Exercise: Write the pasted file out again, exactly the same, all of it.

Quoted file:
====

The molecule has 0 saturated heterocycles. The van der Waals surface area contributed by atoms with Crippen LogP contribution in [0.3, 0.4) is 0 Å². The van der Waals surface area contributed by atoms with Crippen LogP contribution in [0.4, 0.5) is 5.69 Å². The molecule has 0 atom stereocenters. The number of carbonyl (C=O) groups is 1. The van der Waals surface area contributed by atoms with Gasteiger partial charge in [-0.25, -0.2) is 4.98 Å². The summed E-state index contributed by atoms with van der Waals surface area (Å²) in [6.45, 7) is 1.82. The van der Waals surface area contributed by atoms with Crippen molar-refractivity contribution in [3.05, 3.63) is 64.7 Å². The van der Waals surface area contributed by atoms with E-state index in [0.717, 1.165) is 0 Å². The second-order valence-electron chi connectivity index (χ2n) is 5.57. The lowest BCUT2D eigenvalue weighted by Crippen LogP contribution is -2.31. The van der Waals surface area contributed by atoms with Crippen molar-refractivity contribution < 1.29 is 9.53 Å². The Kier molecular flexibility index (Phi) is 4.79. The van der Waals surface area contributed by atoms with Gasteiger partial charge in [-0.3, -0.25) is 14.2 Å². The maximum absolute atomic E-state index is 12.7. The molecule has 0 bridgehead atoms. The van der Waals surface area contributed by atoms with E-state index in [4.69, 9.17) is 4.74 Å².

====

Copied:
The molecule has 0 saturated heterocycles. The van der Waals surface area contributed by atoms with Crippen LogP contribution in [0.3, 0.4) is 0 Å². The van der Waals surface area contributed by atoms with Crippen LogP contribution in [0.4, 0.5) is 5.69 Å². The molecule has 0 atom stereocenters. The number of carbonyl (C=O) groups is 1. The van der Waals surface area contributed by atoms with Gasteiger partial charge in [-0.25, -0.2) is 4.98 Å². The summed E-state index contributed by atoms with van der Waals surface area (Å²) in [6.45, 7) is 1.82. The van der Waals surface area contributed by atoms with Crippen molar-refractivity contribution in [3.05, 3.63) is 64.7 Å². The van der Waals surface area contributed by atoms with E-state index in [0.717, 1.165) is 0 Å². The second-order valence-electron chi connectivity index (χ2n) is 5.57. The lowest BCUT2D eigenvalue weighted by Crippen LogP contribution is -2.31. The van der Waals surface area contributed by atoms with Crippen molar-refractivity contribution < 1.29 is 9.53 Å². The Kier molecular flexibility index (Phi) is 4.79. The van der Waals surface area contributed by atoms with Gasteiger partial charge in [-0.3, -0.25) is 14.2 Å². The maximum absolute atomic E-state index is 12.7. The molecule has 0 bridgehead atoms. The van der Waals surface area contributed by atoms with E-state index in [4.69, 9.17) is 4.74 Å².